PhD Proposal Presentation

Tuesday, April 19, 2016 at 5:00 PM in Rice 242

Jonathan Dorn

Advisor: Westley Weimer

Committee Members: : Baishakhi Ray (Committee Chair), Jason Lawrence, Stephanie Forrest (University of New Mexico) and Chad Dodson (Minor Representative)

Title: Improving Program Acceptability Through Source Code Transformations

ABSTRACT: Today’s software may need to satisfy a wide range of users with a broad set of expectations. In addition to functional requirements, software is subject to a number of non-functional requirements. For example, some users might require certain minimal levels of performance, such as interactive response times, while others require bounded energy consumption to maximize battery life, and yet others desire the most accurate physical simulation possible. Moreover, the long life cycles of large software projects often cast programmers themselves as users of the software source code, which must therefore balance maintainability against other requirements. Producing software that is acceptable to different user bases requires tuning the trade-offs between various functional and non-functional requirements.

In part because of the variety of non-functional requirements, a number of mechanisms have been proposed to evaluate or ensure them. Many of these involve significant additional effort. For example, some approaches to performance tuning require software to be organized in a particular modular style during implementation. Additionally, after the original implementation, coding style may be standardized through formal code reviews.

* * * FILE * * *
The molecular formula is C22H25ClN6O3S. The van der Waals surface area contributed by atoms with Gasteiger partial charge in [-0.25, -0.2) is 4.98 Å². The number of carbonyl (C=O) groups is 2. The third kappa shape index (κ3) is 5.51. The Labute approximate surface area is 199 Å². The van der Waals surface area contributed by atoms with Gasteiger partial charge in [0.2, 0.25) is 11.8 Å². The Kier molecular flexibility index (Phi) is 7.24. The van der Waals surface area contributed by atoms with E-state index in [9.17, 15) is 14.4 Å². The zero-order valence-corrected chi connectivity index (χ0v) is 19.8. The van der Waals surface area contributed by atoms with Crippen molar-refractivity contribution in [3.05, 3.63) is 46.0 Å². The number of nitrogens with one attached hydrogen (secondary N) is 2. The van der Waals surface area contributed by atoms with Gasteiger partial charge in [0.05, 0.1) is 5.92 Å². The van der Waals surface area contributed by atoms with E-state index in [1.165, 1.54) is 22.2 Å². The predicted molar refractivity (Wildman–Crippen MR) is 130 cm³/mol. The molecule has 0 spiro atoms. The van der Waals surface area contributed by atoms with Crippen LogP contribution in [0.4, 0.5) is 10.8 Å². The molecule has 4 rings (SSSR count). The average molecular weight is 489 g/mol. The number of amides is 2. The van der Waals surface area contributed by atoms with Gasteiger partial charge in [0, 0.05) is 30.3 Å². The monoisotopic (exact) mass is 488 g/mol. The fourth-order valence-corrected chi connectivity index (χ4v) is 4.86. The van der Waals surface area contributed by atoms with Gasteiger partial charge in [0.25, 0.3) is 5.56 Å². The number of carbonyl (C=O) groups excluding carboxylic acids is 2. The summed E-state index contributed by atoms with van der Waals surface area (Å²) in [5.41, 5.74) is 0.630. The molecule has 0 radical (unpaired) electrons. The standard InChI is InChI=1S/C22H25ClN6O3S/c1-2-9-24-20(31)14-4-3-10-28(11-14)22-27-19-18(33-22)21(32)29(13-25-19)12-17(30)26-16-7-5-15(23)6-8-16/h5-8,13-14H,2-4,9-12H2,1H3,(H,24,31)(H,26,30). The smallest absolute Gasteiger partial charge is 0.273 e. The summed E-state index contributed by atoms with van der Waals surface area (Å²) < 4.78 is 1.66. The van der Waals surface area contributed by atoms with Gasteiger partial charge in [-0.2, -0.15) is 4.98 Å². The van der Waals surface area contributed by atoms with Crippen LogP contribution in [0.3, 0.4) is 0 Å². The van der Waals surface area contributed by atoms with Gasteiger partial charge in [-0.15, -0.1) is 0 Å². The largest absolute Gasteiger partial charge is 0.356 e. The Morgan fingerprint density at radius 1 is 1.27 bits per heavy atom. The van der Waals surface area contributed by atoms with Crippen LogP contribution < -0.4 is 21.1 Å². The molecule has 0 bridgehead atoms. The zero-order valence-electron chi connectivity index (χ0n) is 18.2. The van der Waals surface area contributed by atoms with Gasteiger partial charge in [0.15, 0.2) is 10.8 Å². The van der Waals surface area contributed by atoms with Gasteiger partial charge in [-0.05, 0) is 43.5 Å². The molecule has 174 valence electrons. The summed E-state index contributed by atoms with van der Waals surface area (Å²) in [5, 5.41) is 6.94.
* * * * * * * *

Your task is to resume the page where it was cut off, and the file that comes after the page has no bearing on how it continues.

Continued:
My research aims to provide automatic assistance in managing non-functional requirements to developers. I target existing software artifacts—the programs they would write anyway—instead of requiring a particular design paradigm. I leverage the hypothesis that competent programmers produce software that is close to acceptable, possessing many of the desired properties, and use local source code transformations to improve the properties further. I propose to apply this approach to three problem domains. First, I propose to use program transformations to help programmers balance run time and visual quality in graphics programs. Second, I propose to employ search-based software engineering techniques to identify transformations that reduce the energy requirements of large data center applications. Finally, I propose to investigate the impact of transforming typographical coding style on developers’ performance maintaining that code.

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